Downtown LA is like that kid everyone avoided in high school, only to discover years later that he’s now a high-profile model/actor/influencer. In the span of a decade, DTLA’s restaurant scene went from non-existent to completely saturated with great spots. Now it’s so crowded with places to eat that you forget it hasn’t always been that way.
Whether you work downtown and want to switch up your usual dinner plans or you’re looking for a place to eat after an hours-long photoshoot in front of the angel wings mural, your restaurant options are overwhelming. Which is why we’ve narrowed them down for you. Here are our favorite places for everything from after-work snacks to an anniversary dinner.
DTLA restaurants have a well-earned reputation for being productions: long waits, aggressive themes, dress codes, and mandatory valet. Then there’s Badmaash, the fantastic Indian restaurant on the north end of downtown that’s as low-maintenance as they come. The food is affordable, the modern space is easy to get in and out of, and its slightly remote location makes street parking a possible reality. Ordering the tikka masala poutine is a non-negotiable.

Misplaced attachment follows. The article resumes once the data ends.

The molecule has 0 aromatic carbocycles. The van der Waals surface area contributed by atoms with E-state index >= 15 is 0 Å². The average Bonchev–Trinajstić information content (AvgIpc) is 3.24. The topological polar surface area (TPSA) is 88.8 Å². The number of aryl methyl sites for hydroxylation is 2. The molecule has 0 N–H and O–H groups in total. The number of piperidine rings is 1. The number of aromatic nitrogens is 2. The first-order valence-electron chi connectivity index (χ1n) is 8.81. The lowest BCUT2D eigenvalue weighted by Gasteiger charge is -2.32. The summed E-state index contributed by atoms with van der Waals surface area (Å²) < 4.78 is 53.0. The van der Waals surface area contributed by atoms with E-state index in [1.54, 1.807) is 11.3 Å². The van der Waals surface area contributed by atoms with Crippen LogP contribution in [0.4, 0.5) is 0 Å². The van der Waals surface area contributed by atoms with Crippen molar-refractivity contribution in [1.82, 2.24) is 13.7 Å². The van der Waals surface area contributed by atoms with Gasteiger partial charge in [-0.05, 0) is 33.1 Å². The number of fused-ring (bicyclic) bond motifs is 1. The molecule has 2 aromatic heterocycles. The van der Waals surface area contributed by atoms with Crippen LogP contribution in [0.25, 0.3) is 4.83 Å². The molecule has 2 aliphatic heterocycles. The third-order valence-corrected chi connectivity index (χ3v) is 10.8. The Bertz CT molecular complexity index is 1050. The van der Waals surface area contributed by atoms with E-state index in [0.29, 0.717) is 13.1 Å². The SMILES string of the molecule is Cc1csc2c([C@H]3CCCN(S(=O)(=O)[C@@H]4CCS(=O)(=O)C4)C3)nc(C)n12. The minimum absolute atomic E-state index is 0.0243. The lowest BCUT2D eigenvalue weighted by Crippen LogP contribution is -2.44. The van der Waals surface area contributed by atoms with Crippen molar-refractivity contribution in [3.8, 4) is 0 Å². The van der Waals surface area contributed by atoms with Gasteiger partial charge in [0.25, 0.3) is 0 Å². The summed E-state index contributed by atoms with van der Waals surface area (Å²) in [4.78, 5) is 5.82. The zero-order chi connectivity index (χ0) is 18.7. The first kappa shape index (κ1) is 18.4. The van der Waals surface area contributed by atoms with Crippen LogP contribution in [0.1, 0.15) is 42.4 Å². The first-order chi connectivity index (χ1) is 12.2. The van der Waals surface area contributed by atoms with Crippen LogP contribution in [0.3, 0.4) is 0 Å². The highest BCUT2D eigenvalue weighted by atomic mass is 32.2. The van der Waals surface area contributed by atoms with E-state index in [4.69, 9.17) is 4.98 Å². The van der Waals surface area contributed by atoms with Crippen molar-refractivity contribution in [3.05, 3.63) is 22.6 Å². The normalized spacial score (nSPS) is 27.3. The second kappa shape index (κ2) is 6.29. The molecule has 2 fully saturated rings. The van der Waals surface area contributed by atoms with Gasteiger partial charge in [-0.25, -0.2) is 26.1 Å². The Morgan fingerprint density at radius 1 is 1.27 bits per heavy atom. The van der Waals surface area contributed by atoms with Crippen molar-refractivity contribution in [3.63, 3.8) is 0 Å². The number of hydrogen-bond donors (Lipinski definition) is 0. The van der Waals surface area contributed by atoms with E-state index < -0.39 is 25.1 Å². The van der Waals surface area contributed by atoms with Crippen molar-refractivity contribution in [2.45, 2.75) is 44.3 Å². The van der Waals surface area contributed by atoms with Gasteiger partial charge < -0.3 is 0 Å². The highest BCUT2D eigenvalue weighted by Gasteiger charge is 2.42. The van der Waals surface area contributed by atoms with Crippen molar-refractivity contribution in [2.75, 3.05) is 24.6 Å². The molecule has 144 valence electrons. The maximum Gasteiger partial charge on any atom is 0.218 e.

When you finally realize that waiting six weeks to get a 10:45pm reservation at the bar at Bestia isn’t worth it, go to Factory Kitchen. The criminally-overlooked Italian restaurant has been around for about 100 years in Arts District time (it opened in 2013) and serves pasta that’s every bit as good as its famous neighbor. The converted warehouse space is upscale, but it still feels local and low-key. Get their prosciutto or don’t bother telling people you came here.
As far as we’re concerned, there is no big group dinner spot downtown better than ERB. This casual bar/restaurant not only has one of the best patios in the city, but also an excellent bar food menu that will give even your pickiest friend a reason to be happy in public. Get the burger, the hamachi tostada, and a margarita, and enjoy a place that makes getting everything right look incredibly easy.